Category: OSPF

OSPFv3: Differences between OSPFv2 and OSPFv3

OSPFv2 and OSPFv3 share many concepts however here are the major differences between the two protocols:

  • OSPFv3 is configured using interface commands, to enable an interface for a particular area and begin sending/receiving OSPF packets all you configure is ipv6 ospf 1 area 2 under the interface and that turns on the protocol and advertises the network on that port.   This also creates the ipv6 router ospf 1 in global configuration mode.
  • OSPFv3 can advertise multiple networks on an interface, if multiple secondary addresses are configured on the same interface all those networks are advertised as well.
  • OSPFv3 RID must be set, it will not dynamically learn or assign a RID if there are no IPv4 addresses, if there are some present it can still dynamically assign one based on the IPv4 address.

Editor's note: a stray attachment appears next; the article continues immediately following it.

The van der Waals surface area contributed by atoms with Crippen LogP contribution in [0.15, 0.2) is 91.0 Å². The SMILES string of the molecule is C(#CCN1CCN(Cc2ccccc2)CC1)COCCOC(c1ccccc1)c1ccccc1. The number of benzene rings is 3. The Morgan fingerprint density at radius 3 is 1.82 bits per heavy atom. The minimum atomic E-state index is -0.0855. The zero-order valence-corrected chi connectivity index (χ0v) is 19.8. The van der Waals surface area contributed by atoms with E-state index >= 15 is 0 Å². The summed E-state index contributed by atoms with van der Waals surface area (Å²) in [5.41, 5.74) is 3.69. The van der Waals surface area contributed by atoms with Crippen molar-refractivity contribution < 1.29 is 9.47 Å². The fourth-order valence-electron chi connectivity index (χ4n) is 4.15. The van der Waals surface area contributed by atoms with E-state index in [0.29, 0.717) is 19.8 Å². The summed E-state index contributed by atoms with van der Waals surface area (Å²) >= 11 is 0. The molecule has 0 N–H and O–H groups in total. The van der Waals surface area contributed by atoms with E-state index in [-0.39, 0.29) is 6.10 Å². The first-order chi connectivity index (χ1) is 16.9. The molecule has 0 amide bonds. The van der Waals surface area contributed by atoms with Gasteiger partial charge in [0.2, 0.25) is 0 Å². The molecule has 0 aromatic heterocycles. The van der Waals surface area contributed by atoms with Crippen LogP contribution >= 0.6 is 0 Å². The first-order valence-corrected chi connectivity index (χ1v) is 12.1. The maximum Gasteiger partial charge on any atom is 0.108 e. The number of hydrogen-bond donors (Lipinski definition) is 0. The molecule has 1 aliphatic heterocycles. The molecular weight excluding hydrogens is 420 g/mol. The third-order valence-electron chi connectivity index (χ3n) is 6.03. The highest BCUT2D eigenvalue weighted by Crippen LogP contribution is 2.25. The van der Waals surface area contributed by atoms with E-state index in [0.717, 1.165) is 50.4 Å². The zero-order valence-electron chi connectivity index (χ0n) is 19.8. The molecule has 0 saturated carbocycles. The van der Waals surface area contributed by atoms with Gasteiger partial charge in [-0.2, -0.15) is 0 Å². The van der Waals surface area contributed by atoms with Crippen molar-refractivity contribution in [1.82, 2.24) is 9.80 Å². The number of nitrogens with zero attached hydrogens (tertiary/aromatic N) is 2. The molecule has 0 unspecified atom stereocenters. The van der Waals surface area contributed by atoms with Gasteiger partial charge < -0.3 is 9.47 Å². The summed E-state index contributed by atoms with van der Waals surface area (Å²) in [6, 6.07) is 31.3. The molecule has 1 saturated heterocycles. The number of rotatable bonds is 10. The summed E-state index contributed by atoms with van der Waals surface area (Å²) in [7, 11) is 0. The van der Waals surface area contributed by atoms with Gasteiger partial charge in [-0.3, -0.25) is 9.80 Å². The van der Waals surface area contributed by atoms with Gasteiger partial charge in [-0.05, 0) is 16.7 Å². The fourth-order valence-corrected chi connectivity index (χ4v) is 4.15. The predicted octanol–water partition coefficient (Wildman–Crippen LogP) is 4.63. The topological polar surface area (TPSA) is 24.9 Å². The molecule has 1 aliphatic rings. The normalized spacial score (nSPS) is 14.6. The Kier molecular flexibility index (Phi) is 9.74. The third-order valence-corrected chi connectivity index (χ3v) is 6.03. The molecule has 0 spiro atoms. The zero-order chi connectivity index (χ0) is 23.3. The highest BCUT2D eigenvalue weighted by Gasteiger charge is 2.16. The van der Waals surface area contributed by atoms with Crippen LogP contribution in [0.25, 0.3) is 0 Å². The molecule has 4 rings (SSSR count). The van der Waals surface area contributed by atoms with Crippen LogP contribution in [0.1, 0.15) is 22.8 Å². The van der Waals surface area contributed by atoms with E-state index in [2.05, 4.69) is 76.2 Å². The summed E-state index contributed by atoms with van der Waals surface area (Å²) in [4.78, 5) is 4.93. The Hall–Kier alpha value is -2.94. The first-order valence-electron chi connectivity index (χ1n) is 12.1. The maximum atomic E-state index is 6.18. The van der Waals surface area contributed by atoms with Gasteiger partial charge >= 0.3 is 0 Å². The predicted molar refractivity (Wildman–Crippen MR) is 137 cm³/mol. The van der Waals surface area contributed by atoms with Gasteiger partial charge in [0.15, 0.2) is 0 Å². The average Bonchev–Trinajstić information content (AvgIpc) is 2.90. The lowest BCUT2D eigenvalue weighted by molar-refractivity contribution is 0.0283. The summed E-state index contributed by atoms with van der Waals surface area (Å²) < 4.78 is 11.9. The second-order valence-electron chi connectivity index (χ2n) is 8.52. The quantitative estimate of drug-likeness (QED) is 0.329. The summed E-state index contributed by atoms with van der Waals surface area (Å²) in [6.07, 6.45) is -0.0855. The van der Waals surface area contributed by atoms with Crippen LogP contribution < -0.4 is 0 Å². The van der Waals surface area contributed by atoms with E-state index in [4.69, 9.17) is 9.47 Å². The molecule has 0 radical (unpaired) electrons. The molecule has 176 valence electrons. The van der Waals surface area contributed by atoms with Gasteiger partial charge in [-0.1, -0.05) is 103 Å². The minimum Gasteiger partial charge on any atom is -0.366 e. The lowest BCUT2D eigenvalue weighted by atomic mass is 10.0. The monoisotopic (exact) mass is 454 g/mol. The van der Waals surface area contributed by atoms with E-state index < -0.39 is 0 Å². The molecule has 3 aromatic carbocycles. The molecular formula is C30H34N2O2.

• OSPFv3 has 3 flooding scopes:
    • Link local scope – new LSA type link LSA
    • Area scope – this is for LSAs flooded throughout a single OSPFv3 area.  Used by router, network, inter-area prefix, intra-area prefix, and inter-area router LSA type
    • AS scope – LSAs are flooded throughout the routing domain this is used for AS external LSAs
  • Multiple Instances per link – OSPFv3 supports multiple instances on a single interface where there are multiple routers connected to the same multi access segment, and you don’t want all routers to form neighborships but instead only specific routers, you can do this by instancing the OSPF configration under the interface.
  • Terminology – OSPFv3 uses the term link as represented in OSPFv2 as a network
  • Link local addresses are used on the interface to source all OSPF packets from with the exception of virtual links, virtual links used a globally scoped IPv6 address to source packets from
  • Authentication – OSPF does not support any method of authentication as AH and ESP are built into IPv6 natively
  • Networks in LSAs – OSPFv2 expresses prefixes as address/mask in its LSAs, OSPFv3 expresses prefixes as prefix/prefix length, where the default routes prefix length is 0.